Society wants to laud the rise of strong women, but we’re not quite there
Even though I always knew in my heart I would never want kids, there was a period of time in my 20s when I let my boyfriend convince me otherwise.
It wasn’t his fault; he wasn’t being coercive — we’d just never had the “do you want kids” conversation, and he assumed that I did. We were young; we’d been together since college, and we grew into adulthood together. I loved him, and he wanted children badly enough that I tried to convince myself that I did too.
Further, he wanted his wife to stay home with the kids.
At that time, I was working at a law firm — doing work I didn’t care for — and so I thought, Yes, I’d like to stay home with our kids. Even after I finished graduate school for teaching, I still thought, Teaching is fun, but overall, I’d like to stay home with our kids.
Years after we broke up, I found myself in two careers that I love (I’m a counselor and a freelancer — both writing and coding) and I realized that, No, I actually can’t imagine giving up my careers and passions to stay home with children. At all.
Before I met my current partner, I didn’t spend much time trying to date. It wasn’t important to me; I’d gone on some dates — I’d even been in a few relationships — but they weren’t significant to me. I found myself choosing my job(s), my pets, and my own hobbies — essentially, choosing myself — over keeping these relationships alive.
I know now that these relationships weren’t perfect fits for me. Part of the reason, though, that these relationships weren’t for me, is that I found it difficult to find a partner when as a driven woman. It was more challenging than I had anticipated.
I sought a partner who was driven. I wanted to end up with a man who was striving for more — who was following his passions, whatever they may have been — and was doing what he needed to in order to achieve them.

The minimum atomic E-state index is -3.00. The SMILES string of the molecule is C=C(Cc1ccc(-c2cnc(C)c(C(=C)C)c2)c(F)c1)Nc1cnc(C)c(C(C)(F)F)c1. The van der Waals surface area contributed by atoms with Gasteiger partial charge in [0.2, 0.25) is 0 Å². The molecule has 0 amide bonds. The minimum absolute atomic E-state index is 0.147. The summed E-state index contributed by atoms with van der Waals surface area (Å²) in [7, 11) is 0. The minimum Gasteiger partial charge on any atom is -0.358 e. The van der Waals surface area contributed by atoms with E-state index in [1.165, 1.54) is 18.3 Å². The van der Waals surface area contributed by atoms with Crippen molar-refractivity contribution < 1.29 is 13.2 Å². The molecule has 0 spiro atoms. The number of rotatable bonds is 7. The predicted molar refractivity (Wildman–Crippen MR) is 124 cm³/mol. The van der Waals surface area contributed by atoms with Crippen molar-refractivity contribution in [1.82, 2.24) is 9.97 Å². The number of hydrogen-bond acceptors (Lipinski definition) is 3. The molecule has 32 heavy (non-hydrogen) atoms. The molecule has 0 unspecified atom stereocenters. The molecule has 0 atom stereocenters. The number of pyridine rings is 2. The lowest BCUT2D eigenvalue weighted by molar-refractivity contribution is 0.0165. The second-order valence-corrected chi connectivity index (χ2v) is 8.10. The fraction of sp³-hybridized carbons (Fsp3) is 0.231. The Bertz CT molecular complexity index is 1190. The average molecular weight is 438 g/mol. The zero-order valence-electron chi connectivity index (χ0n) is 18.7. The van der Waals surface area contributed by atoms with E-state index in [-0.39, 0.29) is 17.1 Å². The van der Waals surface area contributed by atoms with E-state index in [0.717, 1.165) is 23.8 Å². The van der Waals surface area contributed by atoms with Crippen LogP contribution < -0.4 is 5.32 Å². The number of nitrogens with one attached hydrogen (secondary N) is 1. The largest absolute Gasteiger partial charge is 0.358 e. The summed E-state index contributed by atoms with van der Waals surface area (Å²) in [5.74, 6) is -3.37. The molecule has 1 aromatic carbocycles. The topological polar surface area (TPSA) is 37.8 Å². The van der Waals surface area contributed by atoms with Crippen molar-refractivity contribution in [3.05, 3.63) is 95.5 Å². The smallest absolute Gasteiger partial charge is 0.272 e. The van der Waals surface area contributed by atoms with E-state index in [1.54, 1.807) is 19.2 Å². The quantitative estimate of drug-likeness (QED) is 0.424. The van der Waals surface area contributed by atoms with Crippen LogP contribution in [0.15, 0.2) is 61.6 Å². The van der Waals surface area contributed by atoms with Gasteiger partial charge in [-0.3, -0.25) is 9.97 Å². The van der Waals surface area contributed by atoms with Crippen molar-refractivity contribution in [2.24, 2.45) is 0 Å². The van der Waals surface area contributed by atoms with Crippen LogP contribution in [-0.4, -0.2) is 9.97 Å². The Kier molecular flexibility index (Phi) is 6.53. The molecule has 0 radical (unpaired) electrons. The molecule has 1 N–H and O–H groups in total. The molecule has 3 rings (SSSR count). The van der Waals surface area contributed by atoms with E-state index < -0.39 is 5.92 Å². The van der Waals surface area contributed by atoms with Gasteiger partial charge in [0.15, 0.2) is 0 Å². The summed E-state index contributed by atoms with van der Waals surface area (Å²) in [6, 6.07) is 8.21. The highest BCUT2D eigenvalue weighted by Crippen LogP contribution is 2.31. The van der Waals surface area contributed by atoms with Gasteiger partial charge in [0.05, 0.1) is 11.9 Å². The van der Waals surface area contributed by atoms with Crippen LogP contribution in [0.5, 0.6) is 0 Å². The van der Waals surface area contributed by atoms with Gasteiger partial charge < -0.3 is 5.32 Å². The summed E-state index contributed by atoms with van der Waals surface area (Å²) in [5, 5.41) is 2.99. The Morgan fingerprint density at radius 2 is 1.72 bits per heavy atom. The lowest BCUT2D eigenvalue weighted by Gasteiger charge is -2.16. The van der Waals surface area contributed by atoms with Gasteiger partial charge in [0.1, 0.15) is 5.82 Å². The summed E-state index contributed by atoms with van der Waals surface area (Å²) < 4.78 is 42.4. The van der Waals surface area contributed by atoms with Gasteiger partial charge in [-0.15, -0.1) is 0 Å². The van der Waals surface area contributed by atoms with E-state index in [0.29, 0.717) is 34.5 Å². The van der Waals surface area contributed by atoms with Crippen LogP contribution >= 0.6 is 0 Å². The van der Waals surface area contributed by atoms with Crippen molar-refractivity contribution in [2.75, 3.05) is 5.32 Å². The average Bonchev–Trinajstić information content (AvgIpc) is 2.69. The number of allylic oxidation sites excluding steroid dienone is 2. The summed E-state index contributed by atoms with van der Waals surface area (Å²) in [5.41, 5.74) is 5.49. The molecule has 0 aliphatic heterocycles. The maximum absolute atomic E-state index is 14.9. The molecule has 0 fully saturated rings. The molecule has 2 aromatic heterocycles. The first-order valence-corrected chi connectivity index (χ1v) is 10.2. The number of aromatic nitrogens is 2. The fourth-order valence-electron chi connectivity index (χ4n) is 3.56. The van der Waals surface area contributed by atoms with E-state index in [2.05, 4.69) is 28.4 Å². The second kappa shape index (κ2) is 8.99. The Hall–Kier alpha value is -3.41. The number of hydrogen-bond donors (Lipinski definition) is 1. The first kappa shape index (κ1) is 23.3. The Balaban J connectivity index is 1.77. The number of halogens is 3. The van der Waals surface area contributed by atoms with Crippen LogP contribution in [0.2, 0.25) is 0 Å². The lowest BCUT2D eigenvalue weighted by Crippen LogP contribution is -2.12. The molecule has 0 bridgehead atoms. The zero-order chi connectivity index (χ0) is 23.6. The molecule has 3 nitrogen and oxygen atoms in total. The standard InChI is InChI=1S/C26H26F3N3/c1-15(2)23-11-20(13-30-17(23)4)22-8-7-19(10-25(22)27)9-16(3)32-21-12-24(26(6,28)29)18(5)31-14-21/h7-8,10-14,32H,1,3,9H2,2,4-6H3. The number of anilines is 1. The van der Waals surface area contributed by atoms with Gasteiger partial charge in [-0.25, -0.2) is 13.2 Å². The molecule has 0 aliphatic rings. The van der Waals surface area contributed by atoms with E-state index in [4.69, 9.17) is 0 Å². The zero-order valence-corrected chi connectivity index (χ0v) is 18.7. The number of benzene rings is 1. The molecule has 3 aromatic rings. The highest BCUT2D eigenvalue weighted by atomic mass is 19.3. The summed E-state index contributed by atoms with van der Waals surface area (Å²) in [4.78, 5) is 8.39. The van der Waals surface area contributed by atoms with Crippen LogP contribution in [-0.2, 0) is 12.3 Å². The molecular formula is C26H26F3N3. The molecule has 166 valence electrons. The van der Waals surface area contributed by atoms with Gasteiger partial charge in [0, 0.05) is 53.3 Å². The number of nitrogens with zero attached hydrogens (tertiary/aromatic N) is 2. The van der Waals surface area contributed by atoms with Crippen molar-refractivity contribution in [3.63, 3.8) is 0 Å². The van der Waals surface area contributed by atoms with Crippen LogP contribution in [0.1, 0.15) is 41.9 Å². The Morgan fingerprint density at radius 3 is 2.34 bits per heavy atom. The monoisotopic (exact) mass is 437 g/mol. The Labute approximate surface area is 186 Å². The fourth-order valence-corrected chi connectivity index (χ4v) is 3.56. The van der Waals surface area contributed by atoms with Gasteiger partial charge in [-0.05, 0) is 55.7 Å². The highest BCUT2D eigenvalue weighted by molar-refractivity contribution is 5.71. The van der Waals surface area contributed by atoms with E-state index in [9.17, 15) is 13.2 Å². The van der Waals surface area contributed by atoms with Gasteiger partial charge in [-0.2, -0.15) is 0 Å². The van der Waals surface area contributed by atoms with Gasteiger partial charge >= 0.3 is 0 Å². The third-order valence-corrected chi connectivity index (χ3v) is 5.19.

Of course, I also wanted to be with someone who knew when to call it. I was not interested in someone who abandons loyalty, morality, and ethics in order to achieve what he wants — but ambition itself was attractive to me.
Societally, we applaud men for being determined and driven. We encourage men to be “go-getters.” We push them toward their goals; we nurture that self-confidence. We celebrate their enterprising spirit.
I don’t think that this should change — but I do wish that this same congratulatory and positive energy would be applied to women who behave similarly. We talk a big game about our love and encouragement for self-made women, but our societal actions don’t back it up — and this became so apparent to me on my dates and in my relationships.
When I told men that I love my career as a counselor, they would smile and tell me how lucky I am to have found a career that I feel so passionate about.
When I told them that I freelance in coding and writing, they’d say “on top of your full-time job?” and when I told them that the majority of my writing focused on female empowerment — the wattage in their smiles faltered.